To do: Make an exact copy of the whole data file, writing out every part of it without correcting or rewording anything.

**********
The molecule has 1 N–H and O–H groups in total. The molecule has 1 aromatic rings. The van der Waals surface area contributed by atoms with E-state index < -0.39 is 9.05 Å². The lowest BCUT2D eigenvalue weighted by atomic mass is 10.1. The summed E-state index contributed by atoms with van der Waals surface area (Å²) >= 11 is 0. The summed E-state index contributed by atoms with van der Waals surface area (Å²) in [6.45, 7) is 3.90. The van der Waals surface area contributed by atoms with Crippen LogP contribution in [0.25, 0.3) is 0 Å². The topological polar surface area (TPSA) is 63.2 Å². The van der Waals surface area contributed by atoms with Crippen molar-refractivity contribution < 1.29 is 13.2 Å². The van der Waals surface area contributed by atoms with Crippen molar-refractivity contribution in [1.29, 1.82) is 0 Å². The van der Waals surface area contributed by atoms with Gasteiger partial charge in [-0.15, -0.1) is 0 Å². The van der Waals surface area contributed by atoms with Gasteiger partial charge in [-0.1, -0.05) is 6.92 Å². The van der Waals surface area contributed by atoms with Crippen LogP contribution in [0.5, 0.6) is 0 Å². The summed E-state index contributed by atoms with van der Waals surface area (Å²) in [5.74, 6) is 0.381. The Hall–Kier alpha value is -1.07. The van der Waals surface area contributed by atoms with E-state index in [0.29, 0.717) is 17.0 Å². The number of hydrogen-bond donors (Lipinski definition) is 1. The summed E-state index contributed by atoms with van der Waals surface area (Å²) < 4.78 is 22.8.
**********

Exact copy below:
The molecule has 1 N–H and O–H groups in total. The molecule has 1 aromatic rings. The van der Waals surface area contributed by atoms with E-state index < -0.39 is 9.05 Å². The lowest BCUT2D eigenvalue weighted by atomic mass is 10.1. The summed E-state index contributed by atoms with van der Waals surface area (Å²) >= 11 is 0. The summed E-state index contributed by atoms with van der Waals surface area (Å²) in [6.45, 7) is 3.90. The van der Waals surface area contributed by atoms with Crippen LogP contribution in [0.25, 0.3) is 0 Å². The topological polar surface area (TPSA) is 63.2 Å². The van der Waals surface area contributed by atoms with Crippen molar-refractivity contribution < 1.29 is 13.2 Å². The van der Waals surface area contributed by atoms with Crippen molar-refractivity contribution in [1.29, 1.82) is 0 Å². The van der Waals surface area contributed by atoms with Gasteiger partial charge in [-0.15, -0.1) is 0 Å². The van der Waals surface area contributed by atoms with Gasteiger partial charge in [-0.1, -0.05) is 6.92 Å². The van der Waals surface area contributed by atoms with Crippen LogP contribution in [0.5, 0.6) is 0 Å². The summed E-state index contributed by atoms with van der Waals surface area (Å²) in [5.74, 6) is 0.381. The Hall–Kier alpha value is -1.07. The van der Waals surface area contributed by atoms with E-state index in [0.29, 0.717) is 17.0 Å². The number of hydrogen-bond donors (Lipinski definition) is 1. The summed E-state index contributed by atoms with van der Waals surface area (Å²) < 4.78 is 22.8.